(.epsilon..sub.p +.epsilon..sub.t +.epsilon..sub.x)-(.epsilon..sub.t +.epsilon..sub.x)=.epsilon..sub.p
When an electrical signal representative of this difference is applied to a conventional high impedance meter, the measured pressure can be read directly.
Referring to the drawings,
FIG. 1 is a schematic view, partly in section, showing a pressure gage in accordance with the invention connected to a plastic extruder;
FIG. 2 is an enlarged sectional view of the pressure gage proper in accordance with the invention;
FIG. 3 is a detailed plan view of the pressure sensor as used in the pressure gage of FIG. 2;
FIG. 4 is an enlarged plan view of the temperature sensor as used in the pressure gage of FIG. 2;
FIG. 5 is a schematic diagram of the electrical interconnections describing one embodiment of the invention wherein temperature correction may be accomplished by adjusting the input voltage to one of the bridges; and
FIG. 6 is a schematic diagram showing the electrical connection of another embodiment of the invention wherein temperature correction may be accomplished by adjusting the amplification output from one of the bridges .
Referring now to FIG. 1 there is shown the wall of a high pressure extruder 11 which may be filled with molten plastic 13, the pressure of which is to be measured. A pressure gage 15 in accordance with the invention is connected to the extruder 11 through an opening therein such that the end of the gage is essentially flush with the inside surface of the extruder 11. In order to provide some temperature regulation of the extruder a shroud 17 is provided thereabout and a blower 19 is connected to the shroud through an input opening 21. Air from the fan 19 is circulated about the space between the extruder 11 and the shroud 17 and is eventually exhausted through a vent 23. A shield 25 is provided about the gage 15 to provide some protection against temperature variations due to the air flow from the fan 19.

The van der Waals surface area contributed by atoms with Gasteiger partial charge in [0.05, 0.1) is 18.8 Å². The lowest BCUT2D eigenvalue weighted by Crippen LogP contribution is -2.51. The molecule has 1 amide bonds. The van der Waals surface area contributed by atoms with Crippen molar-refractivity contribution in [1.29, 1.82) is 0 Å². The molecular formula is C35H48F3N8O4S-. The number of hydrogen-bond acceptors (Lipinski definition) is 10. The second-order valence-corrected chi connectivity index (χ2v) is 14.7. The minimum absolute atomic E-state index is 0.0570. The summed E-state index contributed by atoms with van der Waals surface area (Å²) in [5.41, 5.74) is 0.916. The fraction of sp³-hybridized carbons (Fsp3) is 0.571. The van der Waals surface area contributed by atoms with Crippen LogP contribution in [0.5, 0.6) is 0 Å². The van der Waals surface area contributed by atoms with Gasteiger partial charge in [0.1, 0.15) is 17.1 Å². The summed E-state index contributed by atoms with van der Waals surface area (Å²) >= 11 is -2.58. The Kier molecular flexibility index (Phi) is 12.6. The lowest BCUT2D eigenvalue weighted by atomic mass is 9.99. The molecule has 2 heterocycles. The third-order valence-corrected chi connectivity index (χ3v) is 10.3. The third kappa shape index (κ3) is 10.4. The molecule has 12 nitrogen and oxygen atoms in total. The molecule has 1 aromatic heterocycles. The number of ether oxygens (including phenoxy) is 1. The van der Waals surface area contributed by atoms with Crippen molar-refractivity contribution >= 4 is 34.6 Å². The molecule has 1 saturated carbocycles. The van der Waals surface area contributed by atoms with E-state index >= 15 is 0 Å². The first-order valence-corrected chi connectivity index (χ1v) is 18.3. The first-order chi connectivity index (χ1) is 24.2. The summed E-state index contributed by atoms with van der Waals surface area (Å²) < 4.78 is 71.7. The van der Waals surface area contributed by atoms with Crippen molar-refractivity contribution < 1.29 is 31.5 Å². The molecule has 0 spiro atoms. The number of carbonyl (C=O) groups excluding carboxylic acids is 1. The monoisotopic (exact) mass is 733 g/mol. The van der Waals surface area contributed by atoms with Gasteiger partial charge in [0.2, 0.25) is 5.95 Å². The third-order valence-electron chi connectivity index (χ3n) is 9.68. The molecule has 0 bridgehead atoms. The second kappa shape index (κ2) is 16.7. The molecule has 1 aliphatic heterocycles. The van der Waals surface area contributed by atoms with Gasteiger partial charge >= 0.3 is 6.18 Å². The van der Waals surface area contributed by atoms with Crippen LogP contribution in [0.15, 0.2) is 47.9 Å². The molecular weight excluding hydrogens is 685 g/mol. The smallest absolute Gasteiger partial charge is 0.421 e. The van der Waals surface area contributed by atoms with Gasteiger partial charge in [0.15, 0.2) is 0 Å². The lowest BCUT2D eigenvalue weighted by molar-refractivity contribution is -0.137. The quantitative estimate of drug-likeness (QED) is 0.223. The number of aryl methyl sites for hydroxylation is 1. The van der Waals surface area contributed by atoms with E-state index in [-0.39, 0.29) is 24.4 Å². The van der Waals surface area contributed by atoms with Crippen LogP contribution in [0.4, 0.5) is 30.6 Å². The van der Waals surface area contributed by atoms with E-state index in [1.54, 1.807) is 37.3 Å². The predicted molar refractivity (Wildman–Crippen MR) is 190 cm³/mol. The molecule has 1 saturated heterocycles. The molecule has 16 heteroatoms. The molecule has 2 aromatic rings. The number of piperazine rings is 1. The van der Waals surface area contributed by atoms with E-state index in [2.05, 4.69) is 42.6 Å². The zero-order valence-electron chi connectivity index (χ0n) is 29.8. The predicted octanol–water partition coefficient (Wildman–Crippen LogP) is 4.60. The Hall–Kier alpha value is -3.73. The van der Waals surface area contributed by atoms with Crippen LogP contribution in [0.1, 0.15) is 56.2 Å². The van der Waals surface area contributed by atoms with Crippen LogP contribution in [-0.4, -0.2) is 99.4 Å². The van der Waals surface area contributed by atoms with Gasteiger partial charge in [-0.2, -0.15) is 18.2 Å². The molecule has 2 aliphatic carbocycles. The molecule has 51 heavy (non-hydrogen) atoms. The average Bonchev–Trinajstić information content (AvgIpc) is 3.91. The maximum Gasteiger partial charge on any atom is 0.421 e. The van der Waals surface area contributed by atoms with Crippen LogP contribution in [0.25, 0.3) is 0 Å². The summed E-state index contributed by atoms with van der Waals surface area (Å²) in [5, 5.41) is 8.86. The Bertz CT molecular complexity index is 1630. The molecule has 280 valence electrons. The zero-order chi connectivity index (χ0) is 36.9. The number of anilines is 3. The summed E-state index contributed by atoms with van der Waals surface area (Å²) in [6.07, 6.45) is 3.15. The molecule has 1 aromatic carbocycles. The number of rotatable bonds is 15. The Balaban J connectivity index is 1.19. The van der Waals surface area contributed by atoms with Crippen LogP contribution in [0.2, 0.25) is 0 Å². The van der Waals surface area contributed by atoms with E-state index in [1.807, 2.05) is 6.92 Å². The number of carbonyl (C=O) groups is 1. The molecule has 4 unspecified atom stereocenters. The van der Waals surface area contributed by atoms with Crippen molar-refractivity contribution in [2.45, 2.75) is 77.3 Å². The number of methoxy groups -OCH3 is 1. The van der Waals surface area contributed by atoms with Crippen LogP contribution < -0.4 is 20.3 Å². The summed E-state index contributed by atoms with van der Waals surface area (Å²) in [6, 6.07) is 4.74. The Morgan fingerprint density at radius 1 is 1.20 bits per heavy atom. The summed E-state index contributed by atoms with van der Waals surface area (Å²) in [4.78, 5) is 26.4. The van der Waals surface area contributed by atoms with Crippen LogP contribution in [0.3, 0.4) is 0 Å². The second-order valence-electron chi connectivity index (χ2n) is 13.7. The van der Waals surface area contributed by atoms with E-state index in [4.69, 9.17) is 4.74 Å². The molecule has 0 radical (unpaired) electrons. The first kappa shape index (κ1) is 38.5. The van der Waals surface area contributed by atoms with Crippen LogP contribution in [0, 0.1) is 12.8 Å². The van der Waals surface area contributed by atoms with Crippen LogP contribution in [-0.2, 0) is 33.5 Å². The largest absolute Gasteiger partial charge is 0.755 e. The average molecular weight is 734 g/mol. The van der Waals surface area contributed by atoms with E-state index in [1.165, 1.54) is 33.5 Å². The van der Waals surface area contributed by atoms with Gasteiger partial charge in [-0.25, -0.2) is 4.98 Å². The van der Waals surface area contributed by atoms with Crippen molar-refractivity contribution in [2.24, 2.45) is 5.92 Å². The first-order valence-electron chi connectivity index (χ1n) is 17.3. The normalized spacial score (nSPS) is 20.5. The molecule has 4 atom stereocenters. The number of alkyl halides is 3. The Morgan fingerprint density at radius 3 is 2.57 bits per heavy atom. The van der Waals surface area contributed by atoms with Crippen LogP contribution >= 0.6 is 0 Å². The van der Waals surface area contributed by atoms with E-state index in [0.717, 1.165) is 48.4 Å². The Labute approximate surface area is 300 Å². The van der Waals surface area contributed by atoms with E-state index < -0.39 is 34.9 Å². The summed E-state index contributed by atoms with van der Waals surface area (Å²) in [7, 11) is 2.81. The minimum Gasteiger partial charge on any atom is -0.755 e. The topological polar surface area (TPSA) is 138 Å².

While the shield 25 provides some protection from the temperature variations from the fan, the accuracy of the gage is still not ideal and further compensation is provided in accordance with the invention as is shown more specifically in FIGS. 2 through 6.
Referring now specifically to FIG. 2, the gage 15 includes a hollow elongated body 27 having an externally threaded end 29 which is retained in the wall of the extruder 11. A shoulder 31 is formed on the end of the body 27 and cooperates with the shoulder 33 in the extruder wall to provide a metal to metal seal. It should be recognized that when the gage is screwed into the extruder wall to provide the metal to metal seal, the gage itself is subjected to compression by the force on the thread thereby somewhat distorting its overall length. While this distortion has been present in pressure gages of the prior art, the compression is compensated by the gage in accordance with the present invention as will be shown hereinafter.